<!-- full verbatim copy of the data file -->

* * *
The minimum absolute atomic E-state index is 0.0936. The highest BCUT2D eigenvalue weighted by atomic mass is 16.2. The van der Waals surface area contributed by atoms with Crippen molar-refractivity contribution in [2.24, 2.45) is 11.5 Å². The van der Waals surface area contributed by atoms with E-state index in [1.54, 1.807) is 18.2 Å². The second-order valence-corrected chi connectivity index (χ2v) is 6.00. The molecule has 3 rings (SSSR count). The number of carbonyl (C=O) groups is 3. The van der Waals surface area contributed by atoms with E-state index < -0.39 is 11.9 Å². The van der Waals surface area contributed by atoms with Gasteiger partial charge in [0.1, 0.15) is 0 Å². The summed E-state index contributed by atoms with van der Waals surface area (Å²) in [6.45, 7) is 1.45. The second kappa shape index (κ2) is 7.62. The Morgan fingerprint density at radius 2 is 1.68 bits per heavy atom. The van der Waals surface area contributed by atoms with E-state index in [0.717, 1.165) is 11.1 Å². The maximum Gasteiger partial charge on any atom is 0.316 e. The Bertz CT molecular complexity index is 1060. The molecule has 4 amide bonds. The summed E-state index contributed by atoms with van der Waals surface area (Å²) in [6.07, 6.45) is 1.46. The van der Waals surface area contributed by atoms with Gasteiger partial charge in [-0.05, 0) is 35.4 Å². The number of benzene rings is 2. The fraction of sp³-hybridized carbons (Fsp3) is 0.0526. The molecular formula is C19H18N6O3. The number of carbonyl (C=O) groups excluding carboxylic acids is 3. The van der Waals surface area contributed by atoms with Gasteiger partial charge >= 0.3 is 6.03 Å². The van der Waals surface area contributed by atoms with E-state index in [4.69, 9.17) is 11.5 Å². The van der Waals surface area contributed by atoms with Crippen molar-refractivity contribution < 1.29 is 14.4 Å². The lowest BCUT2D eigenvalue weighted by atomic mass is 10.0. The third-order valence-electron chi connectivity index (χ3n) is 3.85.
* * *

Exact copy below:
The minimum absolute atomic E-state index is 0.0936. The highest BCUT2D eigenvalue weighted by atomic mass is 16.2. The van der Waals surface area contributed by atoms with Crippen molar-refractivity contribution in [2.24, 2.45) is 11.5 Å². The van der Waals surface area contributed by atoms with E-state index in [1.54, 1.807) is 18.2 Å². The second-order valence-corrected chi connectivity index (χ2v) is 6.00. The molecule has 3 rings (SSSR count). The number of carbonyl (C=O) groups is 3. The van der Waals surface area contributed by atoms with E-state index < -0.39 is 11.9 Å². The van der Waals surface area contributed by atoms with Gasteiger partial charge in [0.1, 0.15) is 0 Å². The summed E-state index contributed by atoms with van der Waals surface area (Å²) in [6.45, 7) is 1.45. The second kappa shape index (κ2) is 7.62. The Morgan fingerprint density at radius 2 is 1.68 bits per heavy atom. The van der Waals surface area contributed by atoms with E-state index in [0.717, 1.165) is 11.1 Å². The maximum Gasteiger partial charge on any atom is 0.316 e. The Bertz CT molecular complexity index is 1060. The molecule has 4 amide bonds. The summed E-state index contributed by atoms with van der Waals surface area (Å²) in [6.07, 6.45) is 1.46. The van der Waals surface area contributed by atoms with Gasteiger partial charge in [-0.05, 0) is 35.4 Å². The number of benzene rings is 2. The fraction of sp³-hybridized carbons (Fsp3) is 0.0526. The molecular formula is C19H18N6O3. The number of carbonyl (C=O) groups excluding carboxylic acids is 3. The van der Waals surface area contributed by atoms with Gasteiger partial charge >= 0.3 is 6.03 Å². The van der Waals surface area contributed by atoms with E-state index in [4.69, 9.17) is 11.5 Å². The van der Waals surface area contributed by atoms with Crippen molar-refractivity contribution < 1.29 is 14.4 Å². The lowest BCUT2D eigenvalue weighted by atomic mass is 10.0. The third-order valence-electron chi connectivity index (χ3n) is 3.85.